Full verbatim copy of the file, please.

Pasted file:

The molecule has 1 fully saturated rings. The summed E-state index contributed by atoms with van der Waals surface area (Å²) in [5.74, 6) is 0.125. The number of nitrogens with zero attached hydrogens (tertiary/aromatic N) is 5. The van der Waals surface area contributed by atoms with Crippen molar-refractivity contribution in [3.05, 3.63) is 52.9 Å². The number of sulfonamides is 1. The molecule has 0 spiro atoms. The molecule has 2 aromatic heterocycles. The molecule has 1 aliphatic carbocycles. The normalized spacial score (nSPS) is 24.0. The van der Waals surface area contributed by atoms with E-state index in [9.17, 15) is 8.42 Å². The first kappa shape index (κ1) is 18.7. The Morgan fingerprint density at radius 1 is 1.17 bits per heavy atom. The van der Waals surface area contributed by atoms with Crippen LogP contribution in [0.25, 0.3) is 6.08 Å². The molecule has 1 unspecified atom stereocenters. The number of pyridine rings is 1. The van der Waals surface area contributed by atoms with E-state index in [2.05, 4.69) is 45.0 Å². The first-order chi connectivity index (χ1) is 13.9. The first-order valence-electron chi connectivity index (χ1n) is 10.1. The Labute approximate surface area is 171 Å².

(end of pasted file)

The molecule has 1 fully saturated rings. The summed E-state index contributed by atoms with van der Waals surface area (Å²) in [5.74, 6) is 0.125. The number of nitrogens with zero attached hydrogens (tertiary/aromatic N) is 5. The van der Waals surface area contributed by atoms with Crippen molar-refractivity contribution in [3.05, 3.63) is 52.9 Å². The number of sulfonamides is 1. The molecule has 0 spiro atoms. The molecule has 2 aromatic heterocycles. The molecule has 1 aliphatic carbocycles. The normalized spacial score (nSPS) is 24.0. The van der Waals surface area contributed by atoms with E-state index in [9.17, 15) is 8.42 Å². The first kappa shape index (κ1) is 18.7. The Morgan fingerprint density at radius 1 is 1.17 bits per heavy atom. The van der Waals surface area contributed by atoms with Crippen LogP contribution in [0.25, 0.3) is 6.08 Å². The molecule has 1 unspecified atom stereocenters. The number of pyridine rings is 1. The van der Waals surface area contributed by atoms with E-state index in [2.05, 4.69) is 45.0 Å². The first-order chi connectivity index (χ1) is 13.9. The first-order valence-electron chi connectivity index (χ1n) is 10.1. The Labute approximate surface area is 171 Å².